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The motion picture studios will have to tell Congress whether they are willing to put anti-smoking ads on DVDs and certify that they aren’t taking any money for product placement of tobacco products or risk the ire of one of the House’s most prominent lawmakers.
Rep. Ed Markey, D-Mass., pushed MPAA chief Dan Glickman to survey trade group members and make a report on his findings to the telecommunications and Internet subcommittee on Tuesday. Markey chairs the committee and is one of most knowledgeable and respected lawmakers working on media issues. He authored the V-chip law and the Children’s Television Act.
During a hearing Friday on the impact of media images on children, Markey pushed the studios and theater owners to do more to curb or counter images of smoking on the silver screen.
While Glickman defended the industry, there was little he could do but agree to survey the studios about the issue. “To the best of my knowledge, none of our companies are responsible for taking paid product placement for tobacco products in our motion pictures,” he testified.
But Glickman’s words and an offer to have representatives of the studios explain to Markey what they were doing to make smoking less attractive failed to pacify the lawmaker.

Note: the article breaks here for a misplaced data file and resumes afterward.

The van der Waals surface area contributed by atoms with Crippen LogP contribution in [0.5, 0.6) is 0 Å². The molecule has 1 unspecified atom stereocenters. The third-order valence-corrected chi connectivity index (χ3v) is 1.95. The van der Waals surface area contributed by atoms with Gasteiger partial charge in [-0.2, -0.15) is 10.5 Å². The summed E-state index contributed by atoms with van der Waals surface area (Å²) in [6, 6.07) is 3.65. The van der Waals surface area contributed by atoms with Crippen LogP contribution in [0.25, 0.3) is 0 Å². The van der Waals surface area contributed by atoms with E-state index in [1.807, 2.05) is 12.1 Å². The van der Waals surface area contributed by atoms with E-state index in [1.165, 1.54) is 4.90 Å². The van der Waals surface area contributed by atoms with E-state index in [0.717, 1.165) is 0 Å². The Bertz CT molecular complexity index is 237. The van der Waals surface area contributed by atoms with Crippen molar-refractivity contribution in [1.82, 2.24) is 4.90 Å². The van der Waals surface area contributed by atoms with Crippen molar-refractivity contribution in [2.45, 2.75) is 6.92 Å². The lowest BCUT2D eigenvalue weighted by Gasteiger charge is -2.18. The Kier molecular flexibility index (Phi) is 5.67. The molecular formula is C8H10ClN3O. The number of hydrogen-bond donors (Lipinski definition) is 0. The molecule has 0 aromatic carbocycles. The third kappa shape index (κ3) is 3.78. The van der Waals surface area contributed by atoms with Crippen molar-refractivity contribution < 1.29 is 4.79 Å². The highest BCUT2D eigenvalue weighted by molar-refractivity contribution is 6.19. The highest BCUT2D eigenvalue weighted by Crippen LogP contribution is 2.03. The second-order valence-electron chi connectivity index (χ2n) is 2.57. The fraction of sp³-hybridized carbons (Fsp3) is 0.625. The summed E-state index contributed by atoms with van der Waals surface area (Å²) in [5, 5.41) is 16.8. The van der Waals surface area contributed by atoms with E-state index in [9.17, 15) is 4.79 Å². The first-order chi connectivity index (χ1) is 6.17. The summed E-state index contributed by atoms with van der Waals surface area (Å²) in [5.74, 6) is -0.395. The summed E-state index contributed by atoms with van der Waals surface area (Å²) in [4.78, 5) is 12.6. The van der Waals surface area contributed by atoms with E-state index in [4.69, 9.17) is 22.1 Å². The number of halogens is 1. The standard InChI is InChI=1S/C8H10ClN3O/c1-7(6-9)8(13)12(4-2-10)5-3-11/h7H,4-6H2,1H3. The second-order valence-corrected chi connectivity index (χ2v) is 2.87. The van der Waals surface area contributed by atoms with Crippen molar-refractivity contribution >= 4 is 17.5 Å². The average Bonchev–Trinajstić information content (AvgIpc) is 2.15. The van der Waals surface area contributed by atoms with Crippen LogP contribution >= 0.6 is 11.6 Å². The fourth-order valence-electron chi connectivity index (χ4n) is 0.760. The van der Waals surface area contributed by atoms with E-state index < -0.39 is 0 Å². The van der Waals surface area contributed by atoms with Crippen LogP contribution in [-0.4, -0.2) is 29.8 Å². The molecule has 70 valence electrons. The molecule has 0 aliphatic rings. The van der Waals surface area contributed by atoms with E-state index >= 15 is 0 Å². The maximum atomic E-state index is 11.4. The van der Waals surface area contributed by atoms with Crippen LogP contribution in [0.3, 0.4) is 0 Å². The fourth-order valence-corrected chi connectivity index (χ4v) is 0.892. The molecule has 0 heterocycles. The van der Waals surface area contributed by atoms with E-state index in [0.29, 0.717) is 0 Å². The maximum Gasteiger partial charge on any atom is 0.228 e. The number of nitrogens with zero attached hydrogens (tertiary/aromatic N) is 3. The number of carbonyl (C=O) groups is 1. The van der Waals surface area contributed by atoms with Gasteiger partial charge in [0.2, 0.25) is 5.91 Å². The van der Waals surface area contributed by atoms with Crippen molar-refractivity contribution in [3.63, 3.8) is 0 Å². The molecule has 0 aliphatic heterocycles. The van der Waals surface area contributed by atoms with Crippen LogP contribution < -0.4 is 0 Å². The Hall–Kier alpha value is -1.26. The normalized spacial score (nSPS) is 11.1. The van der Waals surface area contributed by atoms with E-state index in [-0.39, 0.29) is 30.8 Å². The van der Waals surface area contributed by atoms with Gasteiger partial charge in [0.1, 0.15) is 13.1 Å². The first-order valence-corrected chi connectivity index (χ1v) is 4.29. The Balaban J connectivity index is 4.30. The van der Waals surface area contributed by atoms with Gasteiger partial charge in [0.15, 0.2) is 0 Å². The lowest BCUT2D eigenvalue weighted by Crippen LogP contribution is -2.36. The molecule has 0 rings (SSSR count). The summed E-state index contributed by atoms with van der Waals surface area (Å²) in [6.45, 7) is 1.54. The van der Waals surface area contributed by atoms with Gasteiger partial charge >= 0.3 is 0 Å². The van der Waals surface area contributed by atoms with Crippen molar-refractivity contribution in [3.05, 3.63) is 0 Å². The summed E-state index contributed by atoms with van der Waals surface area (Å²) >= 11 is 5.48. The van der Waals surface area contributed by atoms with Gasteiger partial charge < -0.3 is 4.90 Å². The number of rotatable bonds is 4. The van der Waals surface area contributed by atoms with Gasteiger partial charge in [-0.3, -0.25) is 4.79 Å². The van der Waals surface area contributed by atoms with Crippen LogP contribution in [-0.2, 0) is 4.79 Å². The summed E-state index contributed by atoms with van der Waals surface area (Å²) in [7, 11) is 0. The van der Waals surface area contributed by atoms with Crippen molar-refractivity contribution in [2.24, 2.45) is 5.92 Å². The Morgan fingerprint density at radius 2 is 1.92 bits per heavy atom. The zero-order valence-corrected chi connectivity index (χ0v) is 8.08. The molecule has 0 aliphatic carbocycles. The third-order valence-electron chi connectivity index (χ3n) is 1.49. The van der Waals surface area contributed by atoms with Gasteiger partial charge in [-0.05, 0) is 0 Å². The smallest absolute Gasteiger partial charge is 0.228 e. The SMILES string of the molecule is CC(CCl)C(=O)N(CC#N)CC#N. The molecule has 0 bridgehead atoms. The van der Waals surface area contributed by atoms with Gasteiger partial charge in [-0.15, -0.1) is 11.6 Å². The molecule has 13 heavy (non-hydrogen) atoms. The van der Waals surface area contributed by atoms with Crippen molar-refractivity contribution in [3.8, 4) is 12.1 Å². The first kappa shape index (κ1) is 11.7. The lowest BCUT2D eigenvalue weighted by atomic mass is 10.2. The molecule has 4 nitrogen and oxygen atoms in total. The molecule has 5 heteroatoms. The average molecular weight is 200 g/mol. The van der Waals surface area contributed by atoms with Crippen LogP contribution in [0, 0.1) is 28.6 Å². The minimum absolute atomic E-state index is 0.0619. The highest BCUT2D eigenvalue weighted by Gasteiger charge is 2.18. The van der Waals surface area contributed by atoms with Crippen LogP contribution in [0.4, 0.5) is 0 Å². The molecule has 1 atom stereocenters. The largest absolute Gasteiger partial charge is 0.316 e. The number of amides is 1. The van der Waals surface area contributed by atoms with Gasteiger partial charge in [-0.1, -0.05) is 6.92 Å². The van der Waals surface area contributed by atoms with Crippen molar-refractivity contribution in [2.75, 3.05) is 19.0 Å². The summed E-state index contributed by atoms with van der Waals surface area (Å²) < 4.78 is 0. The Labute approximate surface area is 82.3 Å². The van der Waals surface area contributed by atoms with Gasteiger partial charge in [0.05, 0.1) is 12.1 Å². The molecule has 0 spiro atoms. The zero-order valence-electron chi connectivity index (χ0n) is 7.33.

“Could you survey the companies you represent and report back to the subcommittee, and identify which companies are willing to and which are not willing to put the PSAs on their DVDs?” Markey asked.
Pushing Glickman to do even more, Markey said he wants to ensure that none of the major motion picture studios take cash for tobacco placements.
It wasn’t just smoking that raised Markey’s ire: He also wants the government to do something to reduce the number of empty calories on TV, saying he was prepared to have the FCC write a rule on the subject. And, on Tuesday, the Senate Commerce Committee plans to take up violent content.
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